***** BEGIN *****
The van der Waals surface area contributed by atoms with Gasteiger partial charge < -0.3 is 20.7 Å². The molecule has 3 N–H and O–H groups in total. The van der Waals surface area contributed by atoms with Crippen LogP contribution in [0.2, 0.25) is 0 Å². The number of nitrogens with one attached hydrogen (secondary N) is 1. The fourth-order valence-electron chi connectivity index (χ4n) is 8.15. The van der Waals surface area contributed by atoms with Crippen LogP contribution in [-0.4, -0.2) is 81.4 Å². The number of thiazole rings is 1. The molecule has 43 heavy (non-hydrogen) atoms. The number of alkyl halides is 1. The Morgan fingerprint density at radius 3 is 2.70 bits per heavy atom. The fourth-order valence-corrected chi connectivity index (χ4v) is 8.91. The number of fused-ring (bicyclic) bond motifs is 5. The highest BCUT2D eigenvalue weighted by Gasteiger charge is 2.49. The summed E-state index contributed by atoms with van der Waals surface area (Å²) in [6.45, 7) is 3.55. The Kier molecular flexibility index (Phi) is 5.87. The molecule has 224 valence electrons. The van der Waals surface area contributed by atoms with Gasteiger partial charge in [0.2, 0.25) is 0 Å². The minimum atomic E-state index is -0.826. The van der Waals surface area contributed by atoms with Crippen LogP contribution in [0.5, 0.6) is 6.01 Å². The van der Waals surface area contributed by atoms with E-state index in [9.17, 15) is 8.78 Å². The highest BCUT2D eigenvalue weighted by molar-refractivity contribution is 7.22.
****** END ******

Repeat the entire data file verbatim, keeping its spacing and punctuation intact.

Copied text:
The van der Waals surface area contributed by atoms with Gasteiger partial charge < -0.3 is 20.7 Å². The molecule has 3 N–H and O–H groups in total. The van der Waals surface area contributed by atoms with Crippen LogP contribution in [0.2, 0.25) is 0 Å². The number of nitrogens with one attached hydrogen (secondary N) is 1. The fourth-order valence-electron chi connectivity index (χ4n) is 8.15. The van der Waals surface area contributed by atoms with Crippen LogP contribution in [-0.4, -0.2) is 81.4 Å². The number of thiazole rings is 1. The molecule has 43 heavy (non-hydrogen) atoms. The number of alkyl halides is 1. The Morgan fingerprint density at radius 3 is 2.70 bits per heavy atom. The fourth-order valence-corrected chi connectivity index (χ4v) is 8.91. The number of fused-ring (bicyclic) bond motifs is 5. The highest BCUT2D eigenvalue weighted by Gasteiger charge is 2.49. The summed E-state index contributed by atoms with van der Waals surface area (Å²) in [6.45, 7) is 3.55. The Kier molecular flexibility index (Phi) is 5.87. The molecule has 224 valence electrons. The van der Waals surface area contributed by atoms with Gasteiger partial charge in [0.2, 0.25) is 0 Å². The minimum atomic E-state index is -0.826. The van der Waals surface area contributed by atoms with Crippen LogP contribution in [0.5, 0.6) is 6.01 Å². The van der Waals surface area contributed by atoms with E-state index in [9.17, 15) is 8.78 Å². The highest BCUT2D eigenvalue weighted by molar-refractivity contribution is 7.22.